Depending upon the circumstances, one year can be a long period of time.
One year spent waiting through, say, a traffic light or watching a year’s worth of early-90s Cavs highlights? That’s an eternity.
But watching one year of your life go by without your favorite basketball team? That can transpire rather quickly.
As a writer for a web site nominally devoted to a team which no longer exists, I suppose it is incumbent upon me to spill some pixel-filled pearls of wisdom about how it feels one year after Greg Nickels made a deal with the devil and allowed Clay Bennett to leave town for what turns out to be the tidy sum of $45 million.
It was, obviously, a painful day for all of us when the announcement was made. Speaking as someone who hasn’t lived in Seattle since the (first) Bush administration, though, I almost feel guilty about complaining – after all, how can I grouse about somebody leaving Seattle when I did it more than 15 years ago?
Regardless, this situation transcends individual situations, it transcends even city-wide feelings. Instead, I look at what happened to Seattle and the Sonics as a searchlight beaming directly onto the professional sports experience, and that’s precisely why it should trouble everyone, from the season-ticket holder in New Jersey to the casual fan in New Orleans.
In the aftermath of the relocation, I was a bit irked at the way the rest of the sports fans across the country viewed the way events transpired. For the most part, the prevailing sentiments fell into one of two camps:
A) “Hey, if you guys wanted your team so bad, you should have supported them better.”
B) “That really sucks for Seattle, we should do something about … hey, how ‘bout those Cavs, can you believe LeBron?”
Naturally, that bothered me. Where was the outrage? This wasn’t the Hornets leaving Charlotte, or the Grizzlies leaving Vancouver, this was the Sonics leaving Seattle. We mattered more. We had a history, dammit! Why wasn’t everyone as angry as we were?
For quite a few months, I lugged that emotion around with me, so much so that I began to wish that the league would just collapse so that everyone else would feel as crappy as I did. Then, slowly, I began to realize that the way other fans treated the Sonics’ departure was no different than the way I treated the Colts’ departure from Baltimore, or the Browns’ from Cleveland, or any of the myriad of other franchise shifts in the past twenty years.
That is to say, with a small bit of melancholy and a great big helping of indifference.
And you know what? I can’t expect any more than that.
One year later, and I still despise Stern, McClendon, Bennett, and the rest of the co-conspirators for the shoddy way they treated the fanbase here. When word came that the Blazers were mulling the possibility of playing a pre-season game in Seattle this fall, I almost threw up. Really, Portland, you think after one year that we’re ready to forget the past 40 years? That I can start cheering for a franchise that considers this guy a hero? I think not, my patchuli-scented friends.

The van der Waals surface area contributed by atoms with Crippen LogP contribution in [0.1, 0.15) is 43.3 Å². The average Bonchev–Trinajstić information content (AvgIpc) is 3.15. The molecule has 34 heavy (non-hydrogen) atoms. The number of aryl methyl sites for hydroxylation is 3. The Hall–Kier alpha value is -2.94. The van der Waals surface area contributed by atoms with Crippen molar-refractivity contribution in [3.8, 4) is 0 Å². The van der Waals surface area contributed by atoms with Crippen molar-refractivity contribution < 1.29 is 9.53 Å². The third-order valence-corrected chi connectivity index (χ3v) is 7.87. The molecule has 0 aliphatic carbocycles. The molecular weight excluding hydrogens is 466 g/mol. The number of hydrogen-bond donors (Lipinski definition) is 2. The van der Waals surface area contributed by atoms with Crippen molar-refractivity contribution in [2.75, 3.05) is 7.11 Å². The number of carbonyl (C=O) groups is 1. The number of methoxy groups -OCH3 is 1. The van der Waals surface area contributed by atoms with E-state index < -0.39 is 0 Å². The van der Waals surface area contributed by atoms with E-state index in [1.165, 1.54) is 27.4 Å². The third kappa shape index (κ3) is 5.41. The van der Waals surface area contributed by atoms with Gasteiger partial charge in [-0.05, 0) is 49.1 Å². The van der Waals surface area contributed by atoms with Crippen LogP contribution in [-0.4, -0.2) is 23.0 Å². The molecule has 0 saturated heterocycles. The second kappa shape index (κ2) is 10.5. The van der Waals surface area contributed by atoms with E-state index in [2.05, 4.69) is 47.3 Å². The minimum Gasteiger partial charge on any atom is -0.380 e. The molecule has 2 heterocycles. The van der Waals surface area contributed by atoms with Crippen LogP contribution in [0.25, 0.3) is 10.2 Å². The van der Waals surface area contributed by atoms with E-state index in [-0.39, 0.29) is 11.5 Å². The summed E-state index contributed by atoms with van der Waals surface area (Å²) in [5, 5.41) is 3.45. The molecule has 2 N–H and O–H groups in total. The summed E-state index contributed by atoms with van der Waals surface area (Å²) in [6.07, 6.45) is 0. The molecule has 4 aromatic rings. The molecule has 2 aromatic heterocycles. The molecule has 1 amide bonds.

But the truth is that I am not the target audience for the Blazers’ marketing scheme, any more than I am for the NBA. The target is the casual fan, the one who only dips his toe in the league’s pool when he feels like it, who can take or leave basketball with the ease of trying the new restaurant on the corner.
One year later, and I have finally come to the realization that the league cares as much about devoted fans as Hollywood cares about the hard-core fanatics who love their product. We are a loyal entity, a group who remain devoted no manner how shoddily we are treated.
Imagine if a local business treated you the way the NBA treated Seattle fans. After 40 years of devotion, after setting attendance records, after building two arenas, after caving in to every demand the league/team placed, they threatened to leave because of a lack of support. Can you imagine how you would feel about a local theater that tried to do that? A restaurant?
You can’t, of course, because the NBA – and pro sports in general – are a different animal, and they know it. Stern knows we are addicted to his product, and he knows no matter how poorly his teams behave towards their hosts, no matter how greedy his owners act or how egregious their demands, that there are always those who will forgive them, simply because they love the game.
One year later, and most of the anger has ebbed. And while I’ve grown to understand why the majority of population takes a not-my-problem attitude towards what happens in other cities, let me offer a few words of advice: